|Never expect to get lucky in golf without your lucky golf shirt! (.)|
Every golf club has its own society, its own pecking order, and status symbols; your club is no different. Often our status shifts and slides as our golf scores and employment, or marital status, changes over the years.
One group is constant in every club, their names change but their clothes don't. They are R.O.B. (Rich Old Boys) at my club; they may be the super seniors at yours. They have their own forward tees and they play midweek in the morning. You know these guys, always smiling, having fun. And in every club I know they have one distinct characteristic. They dress really bad and they don't care.
What is it with these guys, with the striped golf shirts and plaid shorts? Clothes that went out of style when Ben Hogan was still playing. They can't all be color blind; they have to notice how poorly they dress. Most of them have more money than Hogan ever had so that's no excuse. Are all their mirrors broken? How can their wives let them out the door in the morning? Yes, you thought it, I said it.
Well, my fine fashioned friends, I have the answer. It has taken me Almost 20 years of wonder, 20 years of a dumbfounded look on my face as I peered at them, 20 years of talking behind their backs, and making fun of them to my much more sophisticated friends. Yes, I have the answer but only after I cleverly infiltrated their ranks, finally became one of them.
It unfolded slowly over the years, first with waves from nearby fairways. Then sending over a drink here and there. Finally sitting with them and turning on the charm. Only after years of flirting and courting did it happen. They ask me if I wanted to play. Perfect. Now if I could only gain their trust.
Then finally, on a bright sunny day as we were waiting on a par three, 11th tee for the green to clear, after two years of being on my best behavior, I felt it was time to strike.
"Jimmy, where did you get that shirt?" Then there was silence as Jimmy looked at his two more trusted friends, then down at his faded blue shirt - almost gray from the sun.
Then I saw it in his eyes, their eyes: an agreement was reached, I was in, and the flood gates were opening.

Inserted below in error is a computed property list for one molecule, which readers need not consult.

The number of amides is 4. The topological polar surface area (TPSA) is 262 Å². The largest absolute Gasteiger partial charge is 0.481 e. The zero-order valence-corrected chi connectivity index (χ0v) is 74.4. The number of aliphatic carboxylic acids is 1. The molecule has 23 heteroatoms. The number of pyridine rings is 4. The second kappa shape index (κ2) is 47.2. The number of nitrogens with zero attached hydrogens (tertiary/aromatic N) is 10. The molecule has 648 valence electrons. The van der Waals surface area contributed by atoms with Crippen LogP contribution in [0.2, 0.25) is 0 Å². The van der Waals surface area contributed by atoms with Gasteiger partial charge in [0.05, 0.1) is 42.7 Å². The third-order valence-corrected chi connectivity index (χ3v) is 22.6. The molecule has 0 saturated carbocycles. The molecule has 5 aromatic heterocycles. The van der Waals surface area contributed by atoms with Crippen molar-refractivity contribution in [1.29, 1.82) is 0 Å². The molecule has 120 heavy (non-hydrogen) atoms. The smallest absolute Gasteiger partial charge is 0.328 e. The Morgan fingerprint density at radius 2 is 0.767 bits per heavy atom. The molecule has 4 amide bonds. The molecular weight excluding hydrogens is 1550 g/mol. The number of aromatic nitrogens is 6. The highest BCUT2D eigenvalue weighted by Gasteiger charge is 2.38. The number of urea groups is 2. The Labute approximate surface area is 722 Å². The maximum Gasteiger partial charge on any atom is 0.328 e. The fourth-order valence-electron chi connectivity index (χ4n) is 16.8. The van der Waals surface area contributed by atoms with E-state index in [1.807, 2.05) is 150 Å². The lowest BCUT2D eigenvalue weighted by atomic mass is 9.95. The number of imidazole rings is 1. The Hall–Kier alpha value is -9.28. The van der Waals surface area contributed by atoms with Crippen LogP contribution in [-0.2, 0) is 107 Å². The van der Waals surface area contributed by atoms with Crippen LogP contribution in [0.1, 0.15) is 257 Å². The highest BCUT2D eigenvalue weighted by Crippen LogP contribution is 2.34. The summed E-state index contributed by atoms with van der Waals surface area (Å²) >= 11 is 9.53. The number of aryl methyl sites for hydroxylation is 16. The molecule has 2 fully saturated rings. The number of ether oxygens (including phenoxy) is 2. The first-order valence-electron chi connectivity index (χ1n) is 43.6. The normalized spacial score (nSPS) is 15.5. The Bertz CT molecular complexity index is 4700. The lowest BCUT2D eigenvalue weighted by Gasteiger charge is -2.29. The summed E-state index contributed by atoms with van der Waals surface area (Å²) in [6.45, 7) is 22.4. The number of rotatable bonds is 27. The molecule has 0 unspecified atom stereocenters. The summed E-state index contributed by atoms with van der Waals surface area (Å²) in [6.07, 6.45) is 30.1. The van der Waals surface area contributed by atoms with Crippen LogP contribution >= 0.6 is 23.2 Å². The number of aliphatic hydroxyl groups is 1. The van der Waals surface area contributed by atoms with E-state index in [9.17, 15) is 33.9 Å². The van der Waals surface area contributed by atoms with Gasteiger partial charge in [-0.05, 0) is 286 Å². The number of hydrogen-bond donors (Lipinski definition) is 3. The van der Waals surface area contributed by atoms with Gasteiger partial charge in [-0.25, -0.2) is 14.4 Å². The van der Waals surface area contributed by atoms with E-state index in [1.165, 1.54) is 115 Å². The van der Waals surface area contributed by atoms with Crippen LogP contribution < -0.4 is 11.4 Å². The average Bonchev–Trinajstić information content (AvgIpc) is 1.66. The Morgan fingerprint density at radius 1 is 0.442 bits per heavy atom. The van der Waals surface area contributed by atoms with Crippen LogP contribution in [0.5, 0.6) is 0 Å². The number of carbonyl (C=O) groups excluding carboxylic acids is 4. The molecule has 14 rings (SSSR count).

Jimmy started: "Do you remember Doc Bentley, he past away about 25 years ago? Well, I was out playing some twilight golf about a year after that and caught up with his widow. Do you remember her? Good looking woman."
His two trusted friends agreed. "We got to fourteen up on the hill, she had a small chip shot, and I asked her whether she wanted me to hold the flagstick or take it out? Well some sly smiles started and before you know it ... up there just behind the 15th tee, I got luckier than I ever have before or after on a golf course." After the cackles subsided from his pals, I had to ask: "What does that have to do with your shirt?" His response was," Hell, this is the same shirt I wore that night, it's my lucky shirt. Do you think I would wear this worn out thing if it wasn't lucky?"
For the next seven holes I heard wonderful stories of romance and game winning shots and long putts that fell to win important tournaments, and the golf clothes - the lucky clothes that they wore when those events happened.
Stories of needlepoint belts and socks that were given to them by departed friends and family. Stories that brought those worn shirts alive with treasure, anew with color. The wonderful stories of their lives, their loves, their glory days.
Stories that could only be told to the trusted, those that have earned the right to wear: Lucky Clothes.
May 31, 2006
Bill Giering has written about golf fashion for national magazines, played golf on every continent, covered all four majors and still can't putt. He insists his style expertise doesn't come from watching the cat-walks of international fashion shows. but comes from attending too many golf events, watching too many golfers, and wondering: "What the hell was he thinking about, when he got dressed this morning?"
I've been slumming it out on cheap public courses my entire life. At one point, aren't I entitled as a lifelong golfer to finally enjoy the fruits of my suffering on a well conditioned, thoughtfully designed private course from one of the game's premier architects?
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